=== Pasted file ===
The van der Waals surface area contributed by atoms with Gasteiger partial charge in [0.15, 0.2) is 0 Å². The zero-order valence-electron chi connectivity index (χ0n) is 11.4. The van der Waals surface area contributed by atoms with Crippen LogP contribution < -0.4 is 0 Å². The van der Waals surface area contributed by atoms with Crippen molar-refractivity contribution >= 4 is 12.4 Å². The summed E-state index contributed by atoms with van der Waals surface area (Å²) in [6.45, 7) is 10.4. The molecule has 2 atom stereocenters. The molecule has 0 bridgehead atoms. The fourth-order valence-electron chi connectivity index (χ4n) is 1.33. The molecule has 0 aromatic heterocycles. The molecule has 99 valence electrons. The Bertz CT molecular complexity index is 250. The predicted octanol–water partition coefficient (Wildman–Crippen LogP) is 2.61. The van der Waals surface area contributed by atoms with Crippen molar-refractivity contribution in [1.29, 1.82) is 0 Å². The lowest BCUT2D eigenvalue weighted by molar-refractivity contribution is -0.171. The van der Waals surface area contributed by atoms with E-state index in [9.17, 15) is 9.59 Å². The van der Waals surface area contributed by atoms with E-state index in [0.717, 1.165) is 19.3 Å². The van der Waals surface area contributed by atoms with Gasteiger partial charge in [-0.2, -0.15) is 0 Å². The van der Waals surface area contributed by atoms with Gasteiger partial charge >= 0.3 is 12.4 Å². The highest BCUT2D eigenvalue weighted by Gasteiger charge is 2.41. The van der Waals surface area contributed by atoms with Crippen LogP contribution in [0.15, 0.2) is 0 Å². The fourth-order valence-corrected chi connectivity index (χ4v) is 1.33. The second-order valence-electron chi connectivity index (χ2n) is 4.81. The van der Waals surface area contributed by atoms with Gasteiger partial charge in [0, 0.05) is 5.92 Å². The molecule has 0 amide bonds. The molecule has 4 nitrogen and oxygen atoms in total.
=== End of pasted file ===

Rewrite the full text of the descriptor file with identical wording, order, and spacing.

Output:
The van der Waals surface area contributed by atoms with Gasteiger partial charge in [0.15, 0.2) is 0 Å². The zero-order valence-electron chi connectivity index (χ0n) is 11.4. The van der Waals surface area contributed by atoms with Crippen LogP contribution < -0.4 is 0 Å². The van der Waals surface area contributed by atoms with Crippen molar-refractivity contribution >= 4 is 12.4 Å². The summed E-state index contributed by atoms with van der Waals surface area (Å²) in [6.45, 7) is 10.4. The molecule has 2 atom stereocenters. The molecule has 0 bridgehead atoms. The fourth-order valence-electron chi connectivity index (χ4n) is 1.33. The molecule has 0 aromatic heterocycles. The molecule has 99 valence electrons. The Bertz CT molecular complexity index is 250. The predicted octanol–water partition coefficient (Wildman–Crippen LogP) is 2.61. The van der Waals surface area contributed by atoms with Crippen molar-refractivity contribution in [1.29, 1.82) is 0 Å². The lowest BCUT2D eigenvalue weighted by molar-refractivity contribution is -0.171. The van der Waals surface area contributed by atoms with E-state index in [9.17, 15) is 9.59 Å². The van der Waals surface area contributed by atoms with E-state index in [0.717, 1.165) is 19.3 Å². The van der Waals surface area contributed by atoms with Gasteiger partial charge in [-0.2, -0.15) is 0 Å². The van der Waals surface area contributed by atoms with Gasteiger partial charge >= 0.3 is 12.4 Å². The highest BCUT2D eigenvalue weighted by Gasteiger charge is 2.41. The van der Waals surface area contributed by atoms with Crippen LogP contribution in [0.15, 0.2) is 0 Å². The fourth-order valence-corrected chi connectivity index (χ4v) is 1.33. The second-order valence-electron chi connectivity index (χ2n) is 4.81. The van der Waals surface area contributed by atoms with Gasteiger partial charge in [0, 0.05) is 5.92 Å². The molecule has 0 amide bonds. The molecule has 4 nitrogen and oxygen atoms in total.